How Do Churches Die?


by the Revd Dr Jeremy Morris, Master of Trinity Hall, Cambridge

In the 1960s and 1970s, faced with the rapid contraction of churchgoing in Britain, sociologists, social commentators and theologians often predicted the demise of the mainstream churches.  Traditional Christianity, it seemed, was in headlong flight: once popular organizations, such as the Mother’s Union and the Church of England Men’s Society, were subsiding into irrelevance; numbers of trainee clergy were falling; whilst Roman Catholicism seemed a little more secure, the Free Churches were contracting as rapidly as the Anglicans.  Much was blamed on what were seen as outmoded views, language, and practices.  The churches were faced with a clear challenge – adapt, or die.  Nothing would be left within a couple of generations, unless the churches changed.

Half a century on, they’re still here.  Why they are is a complex story.  In the 1960s no one really foresaw the effects of rising immigration on urban congregations, nor the infusion of energy and enthusiasm from the Charismatic movement and from a resurgent Evangelicalism.  Nor did anyone really foresee the growth of independent, free Evangelical and Pentecostal churches.  And anyway the diagnosis of a crisis was perhaps premature.  Patterns of decline in churchgoing were easily exaggerated, extrapolations from them sometimes misplaced.  The Church of England in particular recovered poise in the 1980s and 1990s, rediscovering its social mission in the wake of the Faith in the City report, and finding strategies for making do with smaller numbers of full-time clergy, and developing non-stipendiary and lay ministry.

There are even today some counter-indications of growth.  The growing literature produced by the ‘church growth’ movement – including some fascinating studies put together by David Goodhew (Church Growth in Britain, 2012) – suggests that, in some towns and cities, there are growing churches, both inside and outside the Church of England itself.  A lot of work is going into the Fresh Expressions and Emergent Church movements.  There are definitely many people seeking some sort of affirmation of God’s love for them through association with communities of Christians.  Sometimes this is spoken of as a new spiritual hunger, a quest for meaning and transcendence in a world otherwise empty and meaningless.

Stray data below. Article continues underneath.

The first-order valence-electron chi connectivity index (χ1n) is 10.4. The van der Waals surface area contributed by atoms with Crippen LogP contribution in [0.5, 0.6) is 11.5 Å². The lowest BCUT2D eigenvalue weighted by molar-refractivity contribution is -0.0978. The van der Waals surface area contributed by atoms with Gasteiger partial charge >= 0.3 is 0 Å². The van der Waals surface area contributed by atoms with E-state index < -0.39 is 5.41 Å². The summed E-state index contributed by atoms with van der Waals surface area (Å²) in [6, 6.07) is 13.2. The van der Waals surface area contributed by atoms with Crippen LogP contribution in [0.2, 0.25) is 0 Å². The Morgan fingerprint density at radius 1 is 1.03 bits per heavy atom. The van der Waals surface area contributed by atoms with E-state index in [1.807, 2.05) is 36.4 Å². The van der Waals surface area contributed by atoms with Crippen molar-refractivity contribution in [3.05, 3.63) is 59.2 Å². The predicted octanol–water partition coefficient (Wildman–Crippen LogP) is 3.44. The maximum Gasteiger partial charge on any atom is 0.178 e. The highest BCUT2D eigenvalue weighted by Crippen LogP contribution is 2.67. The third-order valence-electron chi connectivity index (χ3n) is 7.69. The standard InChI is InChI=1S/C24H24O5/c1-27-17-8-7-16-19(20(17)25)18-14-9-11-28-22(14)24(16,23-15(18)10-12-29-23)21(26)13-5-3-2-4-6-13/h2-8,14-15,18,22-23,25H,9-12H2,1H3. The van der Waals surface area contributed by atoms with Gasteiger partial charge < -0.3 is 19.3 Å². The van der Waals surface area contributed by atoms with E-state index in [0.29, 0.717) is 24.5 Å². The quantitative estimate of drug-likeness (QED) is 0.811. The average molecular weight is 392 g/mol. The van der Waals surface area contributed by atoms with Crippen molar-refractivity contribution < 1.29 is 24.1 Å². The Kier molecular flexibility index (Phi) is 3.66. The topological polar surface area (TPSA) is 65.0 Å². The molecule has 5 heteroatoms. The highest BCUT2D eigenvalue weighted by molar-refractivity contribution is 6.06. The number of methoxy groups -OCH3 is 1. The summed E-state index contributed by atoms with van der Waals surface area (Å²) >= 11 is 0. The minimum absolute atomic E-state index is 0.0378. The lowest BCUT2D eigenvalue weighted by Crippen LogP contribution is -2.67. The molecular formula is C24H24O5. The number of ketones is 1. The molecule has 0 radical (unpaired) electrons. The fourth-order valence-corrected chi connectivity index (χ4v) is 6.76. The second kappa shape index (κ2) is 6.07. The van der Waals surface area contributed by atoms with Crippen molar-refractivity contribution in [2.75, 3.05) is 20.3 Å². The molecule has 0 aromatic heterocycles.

But the question remains whether, rather than sudden collapse, the Church of England – to focus just on that – is facing a long, drawn-out death instead.  Even the most pessimistic commentators fifty years ago did not foresee the communications explosion of the digital age, and the opening up, through the market and consumer spending, of a range of lifestyle choices which seem to leave religion floundering in their wake.  Although decline has slowed down, most indices still point relentlessly downwards.  The religious education that shaped the minds even of those who never really attended church has almost disappeared.  There is little left of the common religious culture – the knowledge of the Lord’s prayer, familiarity with hymns, knowledge of Biblical stories – that half a century ago the vast majority of British citizens shared.

But recently I’ve begun to wonder if the situation isn’t actually even worse than I had thought.  The seeping away of a ‘default’ Christian culture in Britain is one thing, and serious enough.  But put on top of that an extra layer of crisis, a sense of betrayal by the Church’s leadership and a sense of popular dislocation from that leadership and from what the Christian Church represents, and you might wonder how the Church can survive.  It’s common to talk about the Church’s ‘obsession with sex’.  But it’s not an obsession with sex that drives the current crisis, so much as a deep sense of anger at stories of sexual abuse and harassment, at the abuse of privilege, and at the marginalization of gay, lesbian and transgender people.  ‘Sex’ here is a cipher for how we treat people.  Sex is a human urge, life-giving and love-affirming, and necessary to hold in place with relationships of trust and respect.  When people think they see leaders who ought to be icons of love and hope covering up terrible institutional failures, trust fades, and what remaining shreds of respect they might have – even when they have no active belief – are torn away.

Is this how churches die?  When the cultural hinterland of historic Christian faith is thinned out almost to vanishing point, will a crisis of confidence in the Church’s leadership (and I mean all ‘official’ representatives, not just bishops) administer the final coup de grâce?  Will we see – even despite some islands of growth – a final, catastrophic draining away of support from most of the congregations currently struggling to hang on?

I hope not.  I’d want to mount a strong defence of the institutions of the Church, and of its leadership, despite their flaws.  We all have flaws.  Churches are not necessarily any better than other human institutions at facing up to their problems, but generally, in the end, they’re obliged to do so, and sometimes – sometimes – they do that with integrity and faith.

But ultimately if the churches are to recover their sense of purpose and mission, they’re going to have to do more than just try a bit harder.  I don’t have an answer to the problem of looking after all those wonderful medieval churches – that’s a challenge and a half on its own.  But I suspect that top-down, ‘managerial’ solutions are not enough.  We will have to start again at the most basic level, from bottom up.  The Church will have to reinvent itself completely as a servant church, assuming nothing, opening itself up for all, making no judgements about the lives of others, but living for others.  You can’t take an inherited position for granted.  We’re going to have to start all over again, somehow, somewhere.